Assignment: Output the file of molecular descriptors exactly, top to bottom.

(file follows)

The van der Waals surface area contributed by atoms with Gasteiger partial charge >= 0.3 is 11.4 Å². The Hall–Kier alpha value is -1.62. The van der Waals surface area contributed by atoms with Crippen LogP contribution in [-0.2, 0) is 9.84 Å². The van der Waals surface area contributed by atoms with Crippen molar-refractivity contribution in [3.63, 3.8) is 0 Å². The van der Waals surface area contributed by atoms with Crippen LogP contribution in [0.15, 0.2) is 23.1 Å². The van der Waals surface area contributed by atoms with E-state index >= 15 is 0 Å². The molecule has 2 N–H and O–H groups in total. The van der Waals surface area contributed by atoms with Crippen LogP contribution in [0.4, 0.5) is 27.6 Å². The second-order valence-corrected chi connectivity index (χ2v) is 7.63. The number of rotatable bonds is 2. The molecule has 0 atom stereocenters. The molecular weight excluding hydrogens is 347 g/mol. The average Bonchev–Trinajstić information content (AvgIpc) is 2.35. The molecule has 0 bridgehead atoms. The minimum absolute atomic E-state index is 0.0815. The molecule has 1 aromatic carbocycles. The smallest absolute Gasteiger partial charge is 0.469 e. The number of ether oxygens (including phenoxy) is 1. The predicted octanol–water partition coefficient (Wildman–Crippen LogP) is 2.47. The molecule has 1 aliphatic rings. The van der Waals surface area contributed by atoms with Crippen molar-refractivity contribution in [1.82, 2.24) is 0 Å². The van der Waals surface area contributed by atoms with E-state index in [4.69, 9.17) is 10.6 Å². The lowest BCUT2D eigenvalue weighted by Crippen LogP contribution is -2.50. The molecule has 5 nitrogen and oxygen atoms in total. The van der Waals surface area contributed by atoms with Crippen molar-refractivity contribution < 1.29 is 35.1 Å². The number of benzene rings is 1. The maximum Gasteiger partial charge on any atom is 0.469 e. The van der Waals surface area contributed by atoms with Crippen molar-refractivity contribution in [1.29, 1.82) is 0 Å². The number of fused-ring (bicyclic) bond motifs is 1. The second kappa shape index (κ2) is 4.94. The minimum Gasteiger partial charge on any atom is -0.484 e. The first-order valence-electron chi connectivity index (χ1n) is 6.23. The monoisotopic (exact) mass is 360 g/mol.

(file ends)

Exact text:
The van der Waals surface area contributed by atoms with Gasteiger partial charge >= 0.3 is 11.4 Å². The Hall–Kier alpha value is -1.62. The van der Waals surface area contributed by atoms with Crippen LogP contribution in [-0.2, 0) is 9.84 Å². The van der Waals surface area contributed by atoms with Crippen molar-refractivity contribution in [3.63, 3.8) is 0 Å². The van der Waals surface area contributed by atoms with Crippen LogP contribution in [0.15, 0.2) is 23.1 Å². The van der Waals surface area contributed by atoms with E-state index >= 15 is 0 Å². The molecule has 2 N–H and O–H groups in total. The van der Waals surface area contributed by atoms with Crippen LogP contribution in [0.4, 0.5) is 27.6 Å². The second-order valence-corrected chi connectivity index (χ2v) is 7.63. The number of rotatable bonds is 2. The molecule has 0 atom stereocenters. The molecular weight excluding hydrogens is 347 g/mol. The average Bonchev–Trinajstić information content (AvgIpc) is 2.35. The molecule has 0 bridgehead atoms. The minimum absolute atomic E-state index is 0.0815. The molecule has 1 aromatic carbocycles. The smallest absolute Gasteiger partial charge is 0.469 e. The number of ether oxygens (including phenoxy) is 1. The predicted octanol–water partition coefficient (Wildman–Crippen LogP) is 2.47. The molecule has 1 aliphatic rings. The van der Waals surface area contributed by atoms with Crippen molar-refractivity contribution in [1.82, 2.24) is 0 Å². The van der Waals surface area contributed by atoms with E-state index in [4.69, 9.17) is 10.6 Å². The lowest BCUT2D eigenvalue weighted by Crippen LogP contribution is -2.50. The molecule has 5 nitrogen and oxygen atoms in total. The van der Waals surface area contributed by atoms with Crippen molar-refractivity contribution < 1.29 is 35.1 Å². The number of benzene rings is 1. The maximum Gasteiger partial charge on any atom is 0.469 e. The van der Waals surface area contributed by atoms with Crippen molar-refractivity contribution in [1.29, 1.82) is 0 Å². The number of fused-ring (bicyclic) bond motifs is 1. The second kappa shape index (κ2) is 4.94. The minimum Gasteiger partial charge on any atom is -0.484 e. The first-order valence-electron chi connectivity index (χ1n) is 6.23. The monoisotopic (exact) mass is 360 g/mol.